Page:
I don’t buy the argument that we don’t read. Almost everyday I meet people who are hungry to hear stories that reflect their experience. But many people just don’t know who our authors are. They’re surprised when they hear that such-and-such an author is from the West Indies. That’s partly a failure of our educational system. Many of us can quote Shakespeare or some such writer but have no idea who Derek Walcott, Jean Rhys, E.R. Baithwaite or Marie-Elena John is. It’s also partly our failure. We’re not getting the word out to the community in a clear and sustained fashion. But I think that’s starting to change. Through the work of people like Colin Channer, Kwame Dawes and Justine Henzell, we have the Calabash International Literary Festival, which began in Jamaica in 2001. Joy Bramble and company started the Antigua Literary Festival about three years ago. We also have the 5 year old St. Martin Book Fair which was started by Shujah Reiph in St. Martin, and several opportunities to hear Caribbean/West Indian authors throughout the year.
A book club can play a vital role in getting the word out about our authors. Members learn about books and share them with friends and relatives. My dream is to make the names of our authors as recognizable as the names of our musicians.
q: Do Caribbean authors seek reviews from your club?
We have not yet begun to review books although I have been asked several times to do so.
q: Technology is changing and many people listen to books versus reading them.
I don’t know what percentage of people listen to audio books as opposed to those who buy regular books – most people I know still buy them. There’s something about feeling a book in your hands that you can’t get from other media. But there’s no denying that audio books are convenient, especially for people on the go. Typically, though, they are more expensive than paperbacks though I don’t know if the price is going down.
At the other end of the spectrum are digital books. Amazon is betting that they will overtake audio book sales and has put its money on Kindle, its wireless reading device. The Kindle is not for everyone because of its $400 price point, but I suspect the price will eventually decrease.
These are all wonderful conveniences but I doubt there will be enough of a selection of titles by Caribbean / West Indian authors to choose from.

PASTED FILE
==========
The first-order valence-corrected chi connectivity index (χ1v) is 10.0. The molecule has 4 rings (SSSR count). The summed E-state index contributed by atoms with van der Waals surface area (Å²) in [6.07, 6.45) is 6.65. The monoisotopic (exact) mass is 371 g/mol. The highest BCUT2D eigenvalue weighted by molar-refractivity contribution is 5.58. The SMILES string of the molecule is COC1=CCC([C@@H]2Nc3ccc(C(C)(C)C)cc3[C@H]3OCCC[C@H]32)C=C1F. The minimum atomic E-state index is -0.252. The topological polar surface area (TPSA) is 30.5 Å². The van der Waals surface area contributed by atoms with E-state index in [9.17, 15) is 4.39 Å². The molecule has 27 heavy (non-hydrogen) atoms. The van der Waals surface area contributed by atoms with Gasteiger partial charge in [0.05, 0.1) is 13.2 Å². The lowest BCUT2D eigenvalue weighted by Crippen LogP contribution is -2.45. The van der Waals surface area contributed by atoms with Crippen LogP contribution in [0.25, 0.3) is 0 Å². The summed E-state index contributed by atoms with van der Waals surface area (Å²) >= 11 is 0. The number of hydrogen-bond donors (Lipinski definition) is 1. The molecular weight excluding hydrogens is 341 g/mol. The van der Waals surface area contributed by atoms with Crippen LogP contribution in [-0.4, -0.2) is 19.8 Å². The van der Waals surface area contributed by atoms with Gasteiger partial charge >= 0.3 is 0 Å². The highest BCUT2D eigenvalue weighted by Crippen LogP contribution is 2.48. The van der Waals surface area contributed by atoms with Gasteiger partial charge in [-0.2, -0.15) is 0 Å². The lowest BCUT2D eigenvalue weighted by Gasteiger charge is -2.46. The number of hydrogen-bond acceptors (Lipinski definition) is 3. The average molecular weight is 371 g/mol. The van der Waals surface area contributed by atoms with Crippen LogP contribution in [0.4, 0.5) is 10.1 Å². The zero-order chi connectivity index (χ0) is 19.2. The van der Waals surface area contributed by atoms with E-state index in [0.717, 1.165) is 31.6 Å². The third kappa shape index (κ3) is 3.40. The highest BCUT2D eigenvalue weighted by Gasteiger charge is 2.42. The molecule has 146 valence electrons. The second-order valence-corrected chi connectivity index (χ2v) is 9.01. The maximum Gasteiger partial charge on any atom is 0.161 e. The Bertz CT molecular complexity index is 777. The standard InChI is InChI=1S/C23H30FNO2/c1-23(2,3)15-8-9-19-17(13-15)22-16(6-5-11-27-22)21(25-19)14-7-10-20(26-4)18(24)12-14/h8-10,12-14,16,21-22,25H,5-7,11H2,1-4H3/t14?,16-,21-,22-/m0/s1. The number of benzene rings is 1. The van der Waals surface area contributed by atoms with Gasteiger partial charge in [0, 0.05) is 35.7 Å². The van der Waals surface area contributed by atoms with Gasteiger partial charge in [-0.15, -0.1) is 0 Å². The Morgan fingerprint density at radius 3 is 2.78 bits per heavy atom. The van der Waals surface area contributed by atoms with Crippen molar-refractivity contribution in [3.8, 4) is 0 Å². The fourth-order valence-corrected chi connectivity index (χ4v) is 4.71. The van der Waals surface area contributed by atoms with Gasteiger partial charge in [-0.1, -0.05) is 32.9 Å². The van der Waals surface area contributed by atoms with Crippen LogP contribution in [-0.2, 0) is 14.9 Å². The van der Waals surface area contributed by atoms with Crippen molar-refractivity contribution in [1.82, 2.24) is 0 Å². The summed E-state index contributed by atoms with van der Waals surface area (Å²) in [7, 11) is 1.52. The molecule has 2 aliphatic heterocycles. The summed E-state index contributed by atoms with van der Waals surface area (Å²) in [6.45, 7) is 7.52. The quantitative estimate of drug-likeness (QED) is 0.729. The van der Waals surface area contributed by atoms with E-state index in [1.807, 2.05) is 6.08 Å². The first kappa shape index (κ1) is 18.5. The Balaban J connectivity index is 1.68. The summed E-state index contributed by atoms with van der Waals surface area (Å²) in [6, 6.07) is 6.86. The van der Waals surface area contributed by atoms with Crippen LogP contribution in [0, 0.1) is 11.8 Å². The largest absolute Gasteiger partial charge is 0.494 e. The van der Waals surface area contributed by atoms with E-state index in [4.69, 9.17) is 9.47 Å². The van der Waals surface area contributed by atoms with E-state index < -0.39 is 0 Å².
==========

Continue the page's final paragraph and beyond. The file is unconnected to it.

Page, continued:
q: The Caribbean authors seem to be behind on this because of the cost.
I wouldn’t say that Caribbean authors are “behind.” The decision to make any book into an audio book is based on profit. The popularity of a book in paper form will be a strong indication of sales in the alternative medium. Any author, Caribbean or otherwise, who doesn’t have a book that has wide appeal will probably be ‘behind.”
q: Do you see a trend towards this in the future as cost going down?
Yes, it certainly has the potential to become a trend, because of portability and convenience. For younger readers, who are used to technology and are thus more comfortable with manipulating it, it could definitely become so, unless of course, something better crops us.
q: Would you allow members to listen books on tape?
It’s not important how members get the story. The most important thing is that they know the book we’re reading and can discuss it.
q: Many Caribbean writers seem to be going the route of self publishing their books because technology has made it easier. Do you think it is a route to having a successful book?
Yes, technology has made it easy for anyone to publish a book. But the author, whether self-published or not – who does not have a compelling story and does not find an audience for that story will not find success. The work truly begins after the book is published, with finding interested readers and most times we have to think outside the box to get the word out.
There’s something to keep in mind with self-published books. To me, they’re a lot like the step-children of the publishing world: most newspapers and online book reviewers won’t review them and I don’t know of any public libraries that carry them. For some people, that’s not a concern but it’s something to keep in mind, especially for those writers who dream of seeing their book reviewed by the major newspapers.
q: Who do you believe will be the next great writer of Jamaican Descent?
I’m watching Kei Miller (poet and fiction writer whose book of short stories, The Fear of Stones, was shortlisted for a Commonwealth Writers Prize in 2007 in the Best First Book category). I’m expecting great things from him.
q: Thanks for the interview. Any final thoughts?
You’re very welcome. No, that’ll be all for now. We could certainly go on forever but I don’t want you to lose your readers.
Thanks for giving me the opportunity to talk about books. They have been a part of my life for as long as I can remember. My greatest thrill is to be able to share that love with others. My greatest pride is that we have so many brilliant writers who are faithfully writing our stories for us to read, remember and share.